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Kettering Ignition Question

Discussion in 'Electronic Basics' started by Clive, Apr 15, 2005.

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  1. Clive

    Clive Guest


    Most texts and web sites gloss over the secondary, or HT circuit, in an
    automotive points based ignition circuit. Explanations simply say that
    voltage produced at the HT post of the secondary winding enables the
    spark to jump to ground, but do not explain the circuit from the other
    end of the secondary winding to complete the circuit.

    The layout of the circuit I am considering is where the -ve terminal of
    the coils is connected to both the primary and secondary windings. I
    hope the ascii rendering below explains the circuit.

    As the points are open when the HT voltage is induced in the secondary,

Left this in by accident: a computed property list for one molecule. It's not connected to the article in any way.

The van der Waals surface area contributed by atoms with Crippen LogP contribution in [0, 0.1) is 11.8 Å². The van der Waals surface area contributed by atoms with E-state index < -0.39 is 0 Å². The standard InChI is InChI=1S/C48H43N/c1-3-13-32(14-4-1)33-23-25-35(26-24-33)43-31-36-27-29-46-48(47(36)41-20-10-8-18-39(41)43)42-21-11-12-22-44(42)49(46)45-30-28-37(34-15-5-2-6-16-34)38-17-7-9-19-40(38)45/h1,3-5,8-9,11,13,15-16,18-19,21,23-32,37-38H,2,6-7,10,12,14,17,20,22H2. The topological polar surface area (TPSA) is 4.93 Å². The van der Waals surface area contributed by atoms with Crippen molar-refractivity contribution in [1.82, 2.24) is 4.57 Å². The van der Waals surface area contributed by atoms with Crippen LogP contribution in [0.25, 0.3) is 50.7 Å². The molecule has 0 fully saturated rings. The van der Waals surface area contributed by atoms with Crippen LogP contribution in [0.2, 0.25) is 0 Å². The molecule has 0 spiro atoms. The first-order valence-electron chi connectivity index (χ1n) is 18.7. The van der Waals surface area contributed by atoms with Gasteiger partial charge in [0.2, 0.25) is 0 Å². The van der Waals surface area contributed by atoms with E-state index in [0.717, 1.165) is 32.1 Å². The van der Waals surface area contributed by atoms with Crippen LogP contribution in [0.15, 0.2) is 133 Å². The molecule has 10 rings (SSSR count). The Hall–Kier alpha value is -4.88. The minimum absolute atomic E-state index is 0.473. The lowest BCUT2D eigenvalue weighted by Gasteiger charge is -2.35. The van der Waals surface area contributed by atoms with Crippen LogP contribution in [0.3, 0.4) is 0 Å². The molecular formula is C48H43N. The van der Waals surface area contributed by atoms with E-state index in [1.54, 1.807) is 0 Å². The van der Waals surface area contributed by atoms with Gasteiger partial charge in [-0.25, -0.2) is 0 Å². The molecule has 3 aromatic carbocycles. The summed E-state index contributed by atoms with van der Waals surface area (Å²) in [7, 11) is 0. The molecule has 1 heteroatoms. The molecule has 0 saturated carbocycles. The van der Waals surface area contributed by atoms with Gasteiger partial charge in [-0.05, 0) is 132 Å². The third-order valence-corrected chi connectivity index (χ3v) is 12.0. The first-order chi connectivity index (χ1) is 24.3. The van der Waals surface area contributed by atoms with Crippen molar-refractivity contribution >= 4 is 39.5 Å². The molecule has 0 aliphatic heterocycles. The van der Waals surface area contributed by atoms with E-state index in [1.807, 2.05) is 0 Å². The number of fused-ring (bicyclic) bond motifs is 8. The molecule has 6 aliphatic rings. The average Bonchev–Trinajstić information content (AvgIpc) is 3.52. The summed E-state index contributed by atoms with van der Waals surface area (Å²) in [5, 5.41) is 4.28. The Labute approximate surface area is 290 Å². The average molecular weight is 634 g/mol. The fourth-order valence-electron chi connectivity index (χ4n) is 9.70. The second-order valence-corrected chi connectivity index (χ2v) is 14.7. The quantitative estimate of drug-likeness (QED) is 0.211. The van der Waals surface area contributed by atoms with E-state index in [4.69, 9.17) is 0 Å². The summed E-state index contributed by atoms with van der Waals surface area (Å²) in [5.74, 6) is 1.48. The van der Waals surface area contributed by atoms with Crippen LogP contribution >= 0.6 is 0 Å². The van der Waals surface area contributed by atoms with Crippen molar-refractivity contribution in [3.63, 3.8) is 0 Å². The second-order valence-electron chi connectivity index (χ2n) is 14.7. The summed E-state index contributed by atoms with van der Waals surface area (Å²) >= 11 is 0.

it seems to me that the only routes are either through the condenser or
    the battery.

    I have only seen the role of the condensor discussed in terms of the
    back EMF from the primary.


    +ve HT distrib
    | c||C |
    | Primary c||C Secondary |
    | c||C o
    | |--| [] Spark Plug
    [+] | . gap
    [ ] -ve o |
    [ ] Battery | Grnd ---
    [ ] |----- -
    [-] | |
    | Points / === Condensor
    | / |
    --- Grnd |-----
    - |
    Grnd ---
  2. Compared to the voltage produced by the HT winding, the battery
    voltage is essentially zero, and therefore, the positive battery
    terminal is essentially a ground connection.

    If the LT coil is phased correctly with the HT coil, it adds another
    1% or so to the HT output voltage.
    Its primary (excuse the pun) purpose is to control the rate of rise of
    voltage as the points open, to minimize arching (which damages the
    points and consumes energy that would otherwise go into the plug
    spark). It has a minor effect on the spark characteristics at the plug.
  3. kell

    kell Guest

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